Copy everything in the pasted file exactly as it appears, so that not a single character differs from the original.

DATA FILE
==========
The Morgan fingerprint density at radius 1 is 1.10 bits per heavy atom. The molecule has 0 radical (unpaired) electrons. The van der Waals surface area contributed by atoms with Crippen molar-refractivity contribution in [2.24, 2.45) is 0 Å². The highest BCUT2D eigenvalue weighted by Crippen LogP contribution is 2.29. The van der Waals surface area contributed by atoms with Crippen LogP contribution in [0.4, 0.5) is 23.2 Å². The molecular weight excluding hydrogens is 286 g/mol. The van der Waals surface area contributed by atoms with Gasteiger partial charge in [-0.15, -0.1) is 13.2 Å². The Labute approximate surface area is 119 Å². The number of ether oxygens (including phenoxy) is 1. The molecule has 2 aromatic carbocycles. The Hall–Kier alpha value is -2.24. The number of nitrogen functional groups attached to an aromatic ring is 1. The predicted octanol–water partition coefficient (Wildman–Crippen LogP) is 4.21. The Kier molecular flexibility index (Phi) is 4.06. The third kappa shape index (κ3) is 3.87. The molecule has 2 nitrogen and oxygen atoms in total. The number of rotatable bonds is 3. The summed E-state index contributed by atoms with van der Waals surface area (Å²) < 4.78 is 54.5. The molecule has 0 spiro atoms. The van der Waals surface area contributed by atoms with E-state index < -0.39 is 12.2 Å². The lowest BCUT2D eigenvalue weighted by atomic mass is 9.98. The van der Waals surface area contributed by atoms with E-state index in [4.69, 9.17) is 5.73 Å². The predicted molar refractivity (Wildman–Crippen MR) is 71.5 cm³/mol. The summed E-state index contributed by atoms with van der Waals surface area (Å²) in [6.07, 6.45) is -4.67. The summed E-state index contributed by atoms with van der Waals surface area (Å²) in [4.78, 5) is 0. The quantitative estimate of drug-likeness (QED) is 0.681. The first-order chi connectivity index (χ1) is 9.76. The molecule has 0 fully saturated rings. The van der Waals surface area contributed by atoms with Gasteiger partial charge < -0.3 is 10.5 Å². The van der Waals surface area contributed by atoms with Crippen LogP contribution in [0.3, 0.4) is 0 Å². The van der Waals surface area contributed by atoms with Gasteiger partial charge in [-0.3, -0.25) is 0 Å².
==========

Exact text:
The Morgan fingerprint density at radius 1 is 1.10 bits per heavy atom. The molecule has 0 radical (unpaired) electrons. The van der Waals surface area contributed by atoms with Crippen molar-refractivity contribution in [2.24, 2.45) is 0 Å². The highest BCUT2D eigenvalue weighted by Crippen LogP contribution is 2.29. The van der Waals surface area contributed by atoms with Crippen LogP contribution in [0.4, 0.5) is 23.2 Å². The molecular weight excluding hydrogens is 286 g/mol. The van der Waals surface area contributed by atoms with Gasteiger partial charge in [-0.15, -0.1) is 13.2 Å². The Labute approximate surface area is 119 Å². The number of ether oxygens (including phenoxy) is 1. The molecule has 2 aromatic carbocycles. The Hall–Kier alpha value is -2.24. The number of nitrogen functional groups attached to an aromatic ring is 1. The predicted octanol–water partition coefficient (Wildman–Crippen LogP) is 4.21. The Kier molecular flexibility index (Phi) is 4.06. The third kappa shape index (κ3) is 3.87. The molecule has 2 nitrogen and oxygen atoms in total. The number of rotatable bonds is 3. The summed E-state index contributed by atoms with van der Waals surface area (Å²) < 4.78 is 54.5. The molecule has 0 spiro atoms. The van der Waals surface area contributed by atoms with E-state index < -0.39 is 12.2 Å². The lowest BCUT2D eigenvalue weighted by atomic mass is 9.98. The van der Waals surface area contributed by atoms with E-state index in [4.69, 9.17) is 5.73 Å². The predicted molar refractivity (Wildman–Crippen MR) is 71.5 cm³/mol. The summed E-state index contributed by atoms with van der Waals surface area (Å²) in [6.07, 6.45) is -4.67. The summed E-state index contributed by atoms with van der Waals surface area (Å²) in [4.78, 5) is 0. The quantitative estimate of drug-likeness (QED) is 0.681. The first-order chi connectivity index (χ1) is 9.76. The molecule has 0 fully saturated rings. The van der Waals surface area contributed by atoms with Gasteiger partial charge < -0.3 is 10.5 Å². The van der Waals surface area contributed by atoms with Crippen LogP contribution in [0.3, 0.4) is 0 Å². The van der Waals surface area contributed by atoms with Gasteiger partial charge in [-0.3, -0.25) is 0 Å².